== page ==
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My Hidden Truth – Depression

by Shardai Lynn

I recently overheard a Mother talking to her daughter about mental health and was surprised to hear her say that depression was a ‘weakness’ and suicide an ‘easy way out’. Hearing that started a flurry of thoughts in my mind, all these years of hiding my depression and I thought I was doing the right thing.

Time after time sitting at a dinner table with my family feeling like my heart was about to jump out of my chest because I had anxiety that I couldn’t explain, even if I tried. I was doing them a favour and myself wasn’t I?

I was embarrassed because if I was probed, what would I say? That I don’t know my own mind? That I don’t know why I have these thoughts? Not to mention, the physical manifestation within my chest, the relentless tiredness and complete lack of motivation! So I kept quiet. Choosing a few loyal friends carefully to share my anguish with I mainly endured the depths of depression alone… until the train of thoughts led to suicidal ones.

So that lady really did evoke emotion in me that day, yet, when she was explaining to her daughter what she thought she knew about depression, it didn’t leave me angry. It left me wondering why the hell I thought I was doing the world a favour by keeping quiet. Surely, we need to speak out to stop these narrow minded thoughts from circulating our society and brain washing the next generation into fear of expressing their emotions and feelings. The same society that says ‘boys don’t cry’ and ‘stiff upper lip’.

As alone as I felt I was not the only one suffering. Mixed anxiety and depression is the most common mental disorder in Britain according to the mental health foundation, with an estimated 1 in 4 people in the UK who will experience some kind of mental health problem once in their lives. Although they state that women are more likely to have been treated for mental health issues, it is said that men are more likely to die from suicide than women. Which showed me that, yes, I was not the only one going through this, but also I was not the only one being silent about it.

I spent years believing that if you were depressed you weren’t a positive person.
‘You are just negative and need to put a smile on your face, think of all the positives in life’.
Sure, this is great when you have a brain that is balanced, but asking someone with clinical depression to ‘just be happy’ is similar to expecting someone with a broken bone to think themselves into healing it! Impossible.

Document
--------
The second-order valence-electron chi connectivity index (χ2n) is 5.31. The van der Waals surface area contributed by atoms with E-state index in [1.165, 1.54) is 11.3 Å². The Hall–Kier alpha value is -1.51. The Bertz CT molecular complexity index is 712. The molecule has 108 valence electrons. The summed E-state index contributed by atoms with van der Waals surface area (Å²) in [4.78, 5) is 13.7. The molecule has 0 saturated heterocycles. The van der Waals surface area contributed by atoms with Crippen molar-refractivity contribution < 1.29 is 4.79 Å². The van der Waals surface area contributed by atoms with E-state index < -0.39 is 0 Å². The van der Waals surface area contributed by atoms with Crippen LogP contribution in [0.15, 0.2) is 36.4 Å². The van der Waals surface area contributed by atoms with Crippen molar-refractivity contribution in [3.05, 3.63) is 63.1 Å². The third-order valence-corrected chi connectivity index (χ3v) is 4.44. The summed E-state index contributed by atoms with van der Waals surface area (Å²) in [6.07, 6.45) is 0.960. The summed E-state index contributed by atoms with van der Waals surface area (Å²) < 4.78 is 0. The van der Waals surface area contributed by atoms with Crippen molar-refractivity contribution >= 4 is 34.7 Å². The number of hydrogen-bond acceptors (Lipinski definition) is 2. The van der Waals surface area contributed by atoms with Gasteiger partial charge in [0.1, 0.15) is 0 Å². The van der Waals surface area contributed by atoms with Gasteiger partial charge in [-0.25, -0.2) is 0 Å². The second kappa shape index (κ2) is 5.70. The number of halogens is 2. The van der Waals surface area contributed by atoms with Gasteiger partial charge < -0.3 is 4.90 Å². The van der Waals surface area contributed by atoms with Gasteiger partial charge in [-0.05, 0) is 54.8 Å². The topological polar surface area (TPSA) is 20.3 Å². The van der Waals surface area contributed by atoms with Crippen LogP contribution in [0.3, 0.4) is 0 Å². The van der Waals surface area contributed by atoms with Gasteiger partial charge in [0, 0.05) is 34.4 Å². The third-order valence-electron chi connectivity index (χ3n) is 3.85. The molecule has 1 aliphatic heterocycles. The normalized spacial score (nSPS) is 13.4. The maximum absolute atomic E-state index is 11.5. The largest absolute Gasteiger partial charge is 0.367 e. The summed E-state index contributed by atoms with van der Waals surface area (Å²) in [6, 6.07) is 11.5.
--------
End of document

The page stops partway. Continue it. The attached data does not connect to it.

And to be fair, I am often described as a positive person and feel like I am one too, but I have been suicidal. So if depressed people just have a negative outlook on life, where did my situation come from? This is just as paradoxical as being vulnerable and strong at the same time. If vulnerability is weakness, which is how I feel society has shaped it, then how can you be strong too?

But here’s the thing, you need strength to be vulnerable and I have learned this the hard way. It would take a lot of courage for me to say to my family ‘hey I have no idea why but I need help I feel so low’ or ‘I have so many things going through my mind I feel anxious and I don’t feel like I can cope’ and thats why I didn’t do it for so long. I was scared of the judgments and being the depressed daughter or even worse, the miserable mate.

I became the greatest actress, no one would have had a clue. However, playing that game is dangerous and led to more thoughts of being worthless and lonely. I didn’t want to worry my parents, I thought, I didn’t want them to think I was crazy. And they would have thought that, of course, just like a lot of people facing someone with mental illness who doesn’t understand.

I found that going online and reading about what I was going through helped. Information on websites about the illness allowed me to understand what was happening. Charities like ‘Mind’ have blogs where people discuss their experiences and just knowing that there were others going through what I was going through really gave me some hope. Especially on the days that I thought I would never be ‘normal’ again. Reading about someone who had come through the other side of their mental illness showed me that it could happen for me. Taking part in yoga, mediation and reading books I could relate to were also my saviours.